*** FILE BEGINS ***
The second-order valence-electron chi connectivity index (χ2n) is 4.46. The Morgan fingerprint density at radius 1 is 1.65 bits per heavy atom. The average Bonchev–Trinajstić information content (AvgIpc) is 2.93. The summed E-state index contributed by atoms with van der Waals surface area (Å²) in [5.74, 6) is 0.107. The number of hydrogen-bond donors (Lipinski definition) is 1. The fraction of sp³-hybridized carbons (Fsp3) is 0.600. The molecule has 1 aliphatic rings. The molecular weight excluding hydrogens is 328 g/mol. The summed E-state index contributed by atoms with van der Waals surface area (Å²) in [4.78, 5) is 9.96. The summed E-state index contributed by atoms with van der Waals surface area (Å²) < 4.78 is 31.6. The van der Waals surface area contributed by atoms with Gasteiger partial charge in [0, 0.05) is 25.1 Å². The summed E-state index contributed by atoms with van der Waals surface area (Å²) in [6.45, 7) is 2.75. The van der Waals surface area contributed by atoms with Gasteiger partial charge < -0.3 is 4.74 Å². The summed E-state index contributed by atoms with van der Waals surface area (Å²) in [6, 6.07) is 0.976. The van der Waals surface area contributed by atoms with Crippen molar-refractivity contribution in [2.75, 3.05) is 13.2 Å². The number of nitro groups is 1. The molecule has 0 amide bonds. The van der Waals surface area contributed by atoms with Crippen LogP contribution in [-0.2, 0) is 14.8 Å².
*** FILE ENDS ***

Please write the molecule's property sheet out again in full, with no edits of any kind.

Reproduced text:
The second-order valence-electron chi connectivity index (χ2n) is 4.46. The Morgan fingerprint density at radius 1 is 1.65 bits per heavy atom. The average Bonchev–Trinajstić information content (AvgIpc) is 2.93. The summed E-state index contributed by atoms with van der Waals surface area (Å²) in [5.74, 6) is 0.107. The number of hydrogen-bond donors (Lipinski definition) is 1. The fraction of sp³-hybridized carbons (Fsp3) is 0.600. The molecule has 1 aliphatic rings. The molecular weight excluding hydrogens is 328 g/mol. The summed E-state index contributed by atoms with van der Waals surface area (Å²) in [4.78, 5) is 9.96. The summed E-state index contributed by atoms with van der Waals surface area (Å²) < 4.78 is 31.6. The van der Waals surface area contributed by atoms with Gasteiger partial charge in [0, 0.05) is 25.1 Å². The summed E-state index contributed by atoms with van der Waals surface area (Å²) in [6.45, 7) is 2.75. The van der Waals surface area contributed by atoms with Gasteiger partial charge < -0.3 is 4.74 Å². The summed E-state index contributed by atoms with van der Waals surface area (Å²) in [6, 6.07) is 0.976. The van der Waals surface area contributed by atoms with Crippen molar-refractivity contribution in [2.75, 3.05) is 13.2 Å². The number of nitro groups is 1. The molecule has 0 amide bonds. The van der Waals surface area contributed by atoms with Crippen LogP contribution in [-0.2, 0) is 14.8 Å².